125. Telegram From Francis M. Bator of the National Security Council Staff to President Johnson, in Texas1

CAP 661333. FYI: I am sending by wire because it may be useful for John2 to have a decision by tomorrow, Tuesday, December 27, when he returns to Warsaw.

Subject: Polish currency package.

You will recall that in your October speech to the editorial writers3 you announced that “the Secretary of State is reviewing the possibility of easing the burden of Polish debts to the U.S. through expenditures of our Polish currency holdings which will be mutually beneficial to both countries.”

At Tab A is a Katzenbach memo4 asking you to approve a package for negotiation with the Poles. Specifically:

  • —We would postpone $21.75 million of the $39.2 million the Poles owe us during January 2, 1967–January 2, 1968. (The $39.2 million they would have to pay if we did not postpone represents a big hump in the repayment schedule—it is four times what they had to pay us in 1966, and twice what they will have to pay annually after 1968.)
  • —They and we would agree to use the postponed $21.75 million, over the next several years: (1) for a $9.5 million/10 year English language teaching program in Poland, perhaps manned by young Americans and administered by our universities; and (2) to help pay for U.S. cultural exchange programs in Poland and elsewhere; for the operating expenses of the U.S. Embassy in Warsaw; international travel by U.S. officials from and through Poland, etc. The Poles would also agree to a firm date for negotiations on defaulted prewar bonds; to concessions on the use of other U.S.-owned zloties by U.S. tourists and businessmen, and on some other minor issues between us.

A short precise account of the proposed deal is at Tab B.4 The only part that would show up explicitly as a line-item appropriation in the budget is the English language training program, at an annual $950,000 in Polish zloties.

Balance of Payments

We would by and large neutralize the balance of payments effects by a side agreement with the Poles that they would increase imports from [Page 348] the U.S. during 1967 by an amount equal to the postponed payment. We would use their recent level of U.S. imports as a base. This is not fool proof protection, but we can police it well enough to reduce the likely leakage to negligible amounts.

Executive Branch Positions

The package has been formally approved by all the NAC agencies, with Treasury in the chair, as well as Agriculture. Gronouski—who has been pushing very hard for something like this—thinks we are offering too little and asking too much. (An English language program, perhaps with young Americans running around Poland, would be a hard pill for Gomulka to swallow.) John may turn out to be right, and if so, we will come back to you. But the rest of us think that the proposal is balanced enough to be worth a try.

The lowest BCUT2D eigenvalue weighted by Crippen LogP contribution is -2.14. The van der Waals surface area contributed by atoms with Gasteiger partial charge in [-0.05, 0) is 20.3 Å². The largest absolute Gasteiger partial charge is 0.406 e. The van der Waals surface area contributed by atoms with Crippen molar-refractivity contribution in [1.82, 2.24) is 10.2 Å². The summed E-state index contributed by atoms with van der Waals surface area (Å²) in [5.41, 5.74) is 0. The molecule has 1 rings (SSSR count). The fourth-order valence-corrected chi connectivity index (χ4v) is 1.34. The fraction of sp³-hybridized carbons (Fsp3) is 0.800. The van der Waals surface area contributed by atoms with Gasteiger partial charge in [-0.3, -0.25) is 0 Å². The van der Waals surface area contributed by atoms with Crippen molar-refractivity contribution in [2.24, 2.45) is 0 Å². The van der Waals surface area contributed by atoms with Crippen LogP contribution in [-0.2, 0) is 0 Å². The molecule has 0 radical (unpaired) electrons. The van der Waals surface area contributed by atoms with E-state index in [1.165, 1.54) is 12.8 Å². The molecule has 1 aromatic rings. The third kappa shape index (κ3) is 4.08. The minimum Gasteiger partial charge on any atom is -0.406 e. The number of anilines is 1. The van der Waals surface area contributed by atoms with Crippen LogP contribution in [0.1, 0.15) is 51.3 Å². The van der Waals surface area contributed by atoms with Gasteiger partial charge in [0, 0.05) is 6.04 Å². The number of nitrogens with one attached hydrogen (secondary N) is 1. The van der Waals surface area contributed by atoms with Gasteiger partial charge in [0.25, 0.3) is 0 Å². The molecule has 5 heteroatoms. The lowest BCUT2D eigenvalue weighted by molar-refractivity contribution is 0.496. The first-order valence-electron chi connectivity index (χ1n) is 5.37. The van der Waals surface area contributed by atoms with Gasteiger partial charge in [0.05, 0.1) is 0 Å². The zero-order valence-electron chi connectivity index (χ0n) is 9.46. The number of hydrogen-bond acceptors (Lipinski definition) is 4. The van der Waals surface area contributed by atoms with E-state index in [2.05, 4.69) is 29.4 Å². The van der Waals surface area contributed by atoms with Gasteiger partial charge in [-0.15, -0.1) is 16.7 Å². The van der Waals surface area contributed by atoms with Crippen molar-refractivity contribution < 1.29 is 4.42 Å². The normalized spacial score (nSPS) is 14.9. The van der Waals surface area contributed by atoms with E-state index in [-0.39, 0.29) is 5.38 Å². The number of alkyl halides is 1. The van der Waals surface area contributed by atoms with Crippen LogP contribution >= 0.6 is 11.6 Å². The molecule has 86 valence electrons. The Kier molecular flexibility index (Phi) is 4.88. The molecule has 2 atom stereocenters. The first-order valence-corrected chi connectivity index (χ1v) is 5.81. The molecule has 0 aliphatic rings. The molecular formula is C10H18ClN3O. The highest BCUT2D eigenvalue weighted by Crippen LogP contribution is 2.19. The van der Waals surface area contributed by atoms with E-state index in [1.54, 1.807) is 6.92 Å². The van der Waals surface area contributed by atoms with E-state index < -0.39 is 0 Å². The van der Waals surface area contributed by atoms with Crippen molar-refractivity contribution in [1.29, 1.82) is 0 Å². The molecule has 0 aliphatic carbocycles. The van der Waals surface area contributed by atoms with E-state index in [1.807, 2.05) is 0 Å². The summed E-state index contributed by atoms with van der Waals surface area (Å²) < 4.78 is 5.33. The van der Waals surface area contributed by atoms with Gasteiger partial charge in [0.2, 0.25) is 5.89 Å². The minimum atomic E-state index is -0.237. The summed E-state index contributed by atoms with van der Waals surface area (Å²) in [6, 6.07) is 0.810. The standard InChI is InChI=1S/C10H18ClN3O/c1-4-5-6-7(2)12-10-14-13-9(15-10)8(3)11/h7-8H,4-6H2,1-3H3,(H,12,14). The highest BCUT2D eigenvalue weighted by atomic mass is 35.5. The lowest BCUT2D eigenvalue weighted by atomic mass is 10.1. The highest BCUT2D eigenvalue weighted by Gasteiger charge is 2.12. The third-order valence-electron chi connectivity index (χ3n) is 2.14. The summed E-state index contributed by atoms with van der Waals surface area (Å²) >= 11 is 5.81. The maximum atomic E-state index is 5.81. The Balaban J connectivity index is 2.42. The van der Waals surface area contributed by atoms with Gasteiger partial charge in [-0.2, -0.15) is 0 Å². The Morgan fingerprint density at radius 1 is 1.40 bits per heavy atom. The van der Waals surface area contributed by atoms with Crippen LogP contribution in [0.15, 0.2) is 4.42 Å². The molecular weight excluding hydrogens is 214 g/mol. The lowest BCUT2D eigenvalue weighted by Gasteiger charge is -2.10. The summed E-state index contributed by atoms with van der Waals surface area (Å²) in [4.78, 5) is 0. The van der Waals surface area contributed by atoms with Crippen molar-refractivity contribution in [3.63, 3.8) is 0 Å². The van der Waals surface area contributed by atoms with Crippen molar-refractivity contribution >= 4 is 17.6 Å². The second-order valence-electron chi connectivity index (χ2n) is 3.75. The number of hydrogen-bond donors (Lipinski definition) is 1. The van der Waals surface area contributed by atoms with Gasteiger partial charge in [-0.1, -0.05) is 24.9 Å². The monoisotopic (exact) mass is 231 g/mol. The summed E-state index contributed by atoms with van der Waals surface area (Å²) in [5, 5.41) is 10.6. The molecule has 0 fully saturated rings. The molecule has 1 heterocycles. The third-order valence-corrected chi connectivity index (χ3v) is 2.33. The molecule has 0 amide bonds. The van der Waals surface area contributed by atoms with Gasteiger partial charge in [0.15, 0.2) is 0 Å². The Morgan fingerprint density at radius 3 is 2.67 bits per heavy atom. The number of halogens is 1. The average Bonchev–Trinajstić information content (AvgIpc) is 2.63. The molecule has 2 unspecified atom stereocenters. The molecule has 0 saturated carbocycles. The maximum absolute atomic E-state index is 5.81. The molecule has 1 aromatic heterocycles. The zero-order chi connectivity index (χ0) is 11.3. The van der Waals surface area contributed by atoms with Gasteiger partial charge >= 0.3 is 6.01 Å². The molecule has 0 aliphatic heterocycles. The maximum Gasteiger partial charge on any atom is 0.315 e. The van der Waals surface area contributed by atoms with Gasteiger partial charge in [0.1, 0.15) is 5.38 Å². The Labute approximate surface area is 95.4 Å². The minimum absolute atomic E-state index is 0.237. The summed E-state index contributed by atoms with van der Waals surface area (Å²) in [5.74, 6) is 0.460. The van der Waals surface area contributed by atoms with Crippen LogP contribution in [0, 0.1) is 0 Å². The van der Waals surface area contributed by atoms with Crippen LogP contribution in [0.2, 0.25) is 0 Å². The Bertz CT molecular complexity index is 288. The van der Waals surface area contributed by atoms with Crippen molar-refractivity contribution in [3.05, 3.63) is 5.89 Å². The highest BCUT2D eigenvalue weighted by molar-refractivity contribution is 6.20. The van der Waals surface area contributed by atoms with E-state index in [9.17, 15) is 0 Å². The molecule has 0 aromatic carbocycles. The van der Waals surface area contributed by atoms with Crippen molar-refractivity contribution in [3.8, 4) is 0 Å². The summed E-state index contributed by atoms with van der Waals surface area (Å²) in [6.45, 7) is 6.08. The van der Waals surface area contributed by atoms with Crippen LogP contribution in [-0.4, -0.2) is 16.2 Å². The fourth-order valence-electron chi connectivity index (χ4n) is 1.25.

The Congress

We know that Senator Mansfield thinks “this a modest program … in the right direction.” On the other hand, Senator Gruening has written State opposing any such deal.5 His letter was full of misconceptions, and State will try to straighten him out—at least on the facts. (He will not be back in town until January, but his office knows we have been trying to reach him about this.)

In addition, and not surprisingly, Paul Findley is opposed.6 Otherwise we know of no Congressional reactions—despite the reference in your speech. To avoid the risk of stimulating opposition—especially since you have already given a public signal that you are planning to do something like this—Nick Katzenbach decided against taking further soundings before asking for your approval.


I am afraid we need your decision on whether we can begin negotiating with the Poles before January 2. The first ’67 installment of the Polish debt ($9 million) is due on the 2nd. If you authorize us to start talking with the Poles, we will offer them a three month postponement on $4.7 million—the portion which would become a part of the final rollover package if the negotiation is successful.


As a bridge builder I would vote for this. The English language program is a first-rate idea and the cost of the entire package is not great. [Page 349] Politically, we face the usual risk of helping a Communist country which is making a fuss about Viet Nam, and giving Hanoi some help—the usual dilemma of maintaining a balanced Presidential posture. (If, during the course of the negotiations, the Poles go in for unusual pyrotechnics on Viet Nam, we can always back off. They will be told that no U.S. proposals are final until a deal is struck.)

Francis M. Bator

OK to open negotiations with the Poles on the package as outlined


Speak to me7

  1. Source: Johnson Library, National Security File, Country File, Poland, Memos, Vol. 2. Secret. The telegram, sent through Rostow, was received at the LBJ Ranch at 12:45 p.m.
  2. Ambassador Gronouski.
  3. See footnote 3, Document 124.
  4. Not printed.
  5. The letter was not found.
  6. On October 18, Representative Paul Findley (R–IL), leading a coalition of Republicans and Southern Democrats, inserted language in legislation for the charter of the Export-Import Bank that prohibited the Bank from guaranteeing loans to any Communist nation. In a subsequent legislative conference with the Senate, the language of the Findley amendment was modified to permit a Presidential waiver in cases where the President judged a loan to be in the national interest.
  7. There is no indication on the source text of President Johnson’s decision.